Eureka! You have just experienced the proverbial lightbulb moment. You have zeroed in on what you think is a life-changing idea. Why haven’t I thought of this before you ask yourself? THAT is a thought that comes to us when we are introduced to a new concept or invention. But alas, someone with more foresight, ingenuity, or creativity got ‘there’ before we did. Or, it could just be that those individuals are constantly focused on the creative process of change and improvement; the infinite possibility of expanding the universe through innovative thought and discovery. You have now become part of this community and are excited about sharing your invention with the world.

As a new inventor, however, there are some basic decisions you need to make before progressing. For the purposes of this article, let’s say you will focus on being an inventor who wants to parlay your idea into a product/service that is marketable. You must therefore take the necessary steps to guard and protect it. I would recommend you explore various patent resources and/or get a consultation with a patent attorney if you are fearful about making a mistake. Most patent attorneys offer this service for free. In the meantime, do not share your idea with anyone! You will be shocked at the number of inventors who have lost their idea by sharing it with people they thought they could trust who then registered it right away.

You will need to pass certain thresholds on the journey to patenting your idea. To begin, you must determine which protective process you will use -a patent, trademark or copyright. Your idea must have a name and description. The description is important; it is what differentiates your idea from any others. You must also determine if you are a micro-entity as this determines the fees you must pay to secure your idea. Also, you will need to decide if you will pay the required fees -usually $75 -$100 for a provisional filing- now or later? If you decide to pay later, you have about 30 days to do so. You must determine if your idea is new. Has it been registered by someone else already? Is it useful? Be comfortable with your answers to these questions before you begin the application process.

Filing A Patent

According to the US Patent Office (USPTO) a person who “invents or discovers any new and useful process, machine, manufacture, or composition of matter, or any new and useful improvement thereof, may obtain a patent.” The patent law overseen by the USPTP, specifies that the subject matter must be “useful.” The term “useful” in this connection refers to the condition that the subject matter has a useful purpose and also includes operativeness. That is, a machine which will not operate to perform the intended purpose would not be called useful, and therefore would not be granted a patent. A patent also cannot be obtained upon a mere idea or suggestion. The patent is granted upon the new machine, manufacture, etc., as has been said, and not upon the idea or suggestion of the new machine. A complete description of the actual machine or other subject matter for which a patent is sought is required.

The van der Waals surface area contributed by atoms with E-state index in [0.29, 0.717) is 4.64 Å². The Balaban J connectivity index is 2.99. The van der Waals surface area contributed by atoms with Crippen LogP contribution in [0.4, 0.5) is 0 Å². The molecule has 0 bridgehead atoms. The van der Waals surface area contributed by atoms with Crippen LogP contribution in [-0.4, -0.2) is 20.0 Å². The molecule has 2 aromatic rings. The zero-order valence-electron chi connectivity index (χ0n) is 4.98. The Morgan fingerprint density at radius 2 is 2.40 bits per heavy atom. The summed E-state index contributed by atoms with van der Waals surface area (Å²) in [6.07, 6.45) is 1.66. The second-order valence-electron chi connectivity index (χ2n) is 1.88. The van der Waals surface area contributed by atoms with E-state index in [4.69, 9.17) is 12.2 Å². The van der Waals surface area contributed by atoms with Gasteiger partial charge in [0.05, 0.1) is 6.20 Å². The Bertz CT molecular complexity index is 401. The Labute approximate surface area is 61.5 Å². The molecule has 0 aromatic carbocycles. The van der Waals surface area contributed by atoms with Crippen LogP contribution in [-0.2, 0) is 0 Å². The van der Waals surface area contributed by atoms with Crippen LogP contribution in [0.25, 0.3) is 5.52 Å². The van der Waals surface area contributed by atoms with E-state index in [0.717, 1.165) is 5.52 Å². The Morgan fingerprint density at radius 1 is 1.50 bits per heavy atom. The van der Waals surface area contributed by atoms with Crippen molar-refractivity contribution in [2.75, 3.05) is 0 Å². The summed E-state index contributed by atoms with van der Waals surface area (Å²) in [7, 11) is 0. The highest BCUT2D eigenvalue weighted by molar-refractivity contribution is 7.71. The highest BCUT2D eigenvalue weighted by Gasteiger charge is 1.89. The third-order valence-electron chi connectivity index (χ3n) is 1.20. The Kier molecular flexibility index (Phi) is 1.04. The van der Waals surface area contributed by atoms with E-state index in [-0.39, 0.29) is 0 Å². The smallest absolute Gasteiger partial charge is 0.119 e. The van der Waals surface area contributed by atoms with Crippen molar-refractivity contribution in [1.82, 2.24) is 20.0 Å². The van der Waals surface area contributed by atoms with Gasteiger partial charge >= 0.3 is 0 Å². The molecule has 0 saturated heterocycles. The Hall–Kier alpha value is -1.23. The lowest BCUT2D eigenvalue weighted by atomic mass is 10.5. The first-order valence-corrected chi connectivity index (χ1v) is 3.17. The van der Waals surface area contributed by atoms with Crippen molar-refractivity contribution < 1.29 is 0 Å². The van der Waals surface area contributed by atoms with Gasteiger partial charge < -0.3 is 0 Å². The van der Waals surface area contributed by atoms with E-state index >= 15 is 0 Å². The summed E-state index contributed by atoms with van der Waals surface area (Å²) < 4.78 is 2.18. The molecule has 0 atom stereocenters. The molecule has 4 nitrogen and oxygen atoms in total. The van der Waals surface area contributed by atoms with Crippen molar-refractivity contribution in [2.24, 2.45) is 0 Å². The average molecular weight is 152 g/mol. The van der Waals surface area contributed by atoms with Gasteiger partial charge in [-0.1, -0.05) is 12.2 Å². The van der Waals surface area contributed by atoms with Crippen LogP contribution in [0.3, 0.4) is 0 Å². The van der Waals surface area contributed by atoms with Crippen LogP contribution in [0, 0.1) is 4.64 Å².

According to the USPTO, in order for an invention to be patentable it must be new as defined in the patent law, which provides that an invention cannot be patented if:

“(1) the claimed invention was patented, described in a printed publication, or in public use, on sale, or otherwise available to the public before the effective filing date of the claimed invention” or

“(2) the claimed invention was described in a patent issued [by the U.S.] or in an application for patent published or deemed published [by the U.S.], in which the patent or application, as the case may be, names another inventor and was effectively filed before the effective filing date of the claimed invention.”

Even if the subject matter sought to be patented is not exactly shown by the prior art, and involves one or more differences over the most nearly similar thing already known, a patent may still be refused if the differences would be obvious. The subject matter sought to be patented must be sufficiently different from what has been used or described before that it may be said to be non-obvious to a person having ordinary skill in the area of technology related to the invention. For example, the substitution of one color for another, or changes in size, are ordinarily not patentable.